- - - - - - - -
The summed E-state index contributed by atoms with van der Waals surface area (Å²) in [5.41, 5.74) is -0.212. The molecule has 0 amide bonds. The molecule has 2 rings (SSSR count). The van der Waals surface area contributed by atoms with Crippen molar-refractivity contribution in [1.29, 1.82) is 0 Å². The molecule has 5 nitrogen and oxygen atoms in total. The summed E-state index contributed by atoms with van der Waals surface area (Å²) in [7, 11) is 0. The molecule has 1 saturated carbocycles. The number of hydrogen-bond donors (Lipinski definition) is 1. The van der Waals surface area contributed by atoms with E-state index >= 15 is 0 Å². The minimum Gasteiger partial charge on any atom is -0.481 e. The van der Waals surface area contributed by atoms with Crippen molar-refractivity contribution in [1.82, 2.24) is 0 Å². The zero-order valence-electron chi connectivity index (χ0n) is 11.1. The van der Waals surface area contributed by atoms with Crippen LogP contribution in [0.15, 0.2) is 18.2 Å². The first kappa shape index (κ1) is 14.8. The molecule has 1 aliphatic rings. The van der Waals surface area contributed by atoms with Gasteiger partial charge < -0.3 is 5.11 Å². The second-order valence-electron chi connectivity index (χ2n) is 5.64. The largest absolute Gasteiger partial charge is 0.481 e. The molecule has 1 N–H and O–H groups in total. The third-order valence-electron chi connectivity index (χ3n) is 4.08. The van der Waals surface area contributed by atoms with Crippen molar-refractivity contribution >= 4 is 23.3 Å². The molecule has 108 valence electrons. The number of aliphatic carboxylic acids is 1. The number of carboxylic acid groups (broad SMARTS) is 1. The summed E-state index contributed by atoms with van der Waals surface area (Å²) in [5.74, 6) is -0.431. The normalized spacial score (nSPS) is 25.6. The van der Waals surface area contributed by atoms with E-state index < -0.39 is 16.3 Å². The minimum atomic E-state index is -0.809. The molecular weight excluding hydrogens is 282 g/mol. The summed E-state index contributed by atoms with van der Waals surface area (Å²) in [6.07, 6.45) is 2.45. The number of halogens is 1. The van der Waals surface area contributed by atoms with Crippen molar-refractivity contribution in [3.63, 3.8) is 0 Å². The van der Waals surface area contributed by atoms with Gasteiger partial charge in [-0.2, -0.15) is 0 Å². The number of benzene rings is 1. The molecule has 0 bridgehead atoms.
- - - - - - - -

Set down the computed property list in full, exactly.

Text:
The summed E-state index contributed by atoms with van der Waals surface area (Å²) in [5.41, 5.74) is -0.212. The molecule has 0 amide bonds. The molecule has 2 rings (SSSR count). The van der Waals surface area contributed by atoms with Crippen molar-refractivity contribution in [1.29, 1.82) is 0 Å². The molecule has 5 nitrogen and oxygen atoms in total. The summed E-state index contributed by atoms with van der Waals surface area (Å²) in [7, 11) is 0. The molecule has 1 saturated carbocycles. The number of hydrogen-bond donors (Lipinski definition) is 1. The van der Waals surface area contributed by atoms with E-state index >= 15 is 0 Å². The minimum Gasteiger partial charge on any atom is -0.481 e. The van der Waals surface area contributed by atoms with Crippen molar-refractivity contribution in [1.82, 2.24) is 0 Å². The zero-order valence-electron chi connectivity index (χ0n) is 11.1. The van der Waals surface area contributed by atoms with Crippen LogP contribution in [0.15, 0.2) is 18.2 Å². The first kappa shape index (κ1) is 14.8. The molecule has 1 aliphatic rings. The van der Waals surface area contributed by atoms with Gasteiger partial charge < -0.3 is 5.11 Å². The second-order valence-electron chi connectivity index (χ2n) is 5.64. The largest absolute Gasteiger partial charge is 0.481 e. The molecule has 1 N–H and O–H groups in total. The third-order valence-electron chi connectivity index (χ3n) is 4.08. The van der Waals surface area contributed by atoms with Crippen molar-refractivity contribution >= 4 is 23.3 Å². The molecule has 108 valence electrons. The number of aliphatic carboxylic acids is 1. The number of carboxylic acid groups (broad SMARTS) is 1. The summed E-state index contributed by atoms with van der Waals surface area (Å²) in [5.74, 6) is -0.431. The normalized spacial score (nSPS) is 25.6. The van der Waals surface area contributed by atoms with E-state index < -0.39 is 16.3 Å². The minimum atomic E-state index is -0.809. The molecular weight excluding hydrogens is 282 g/mol. The summed E-state index contributed by atoms with van der Waals surface area (Å²) in [6.07, 6.45) is 2.45. The number of halogens is 1. The van der Waals surface area contributed by atoms with Crippen molar-refractivity contribution in [3.63, 3.8) is 0 Å². The van der Waals surface area contributed by atoms with Gasteiger partial charge in [-0.2, -0.15) is 0 Å². The number of benzene rings is 1. The molecule has 0 bridgehead atoms.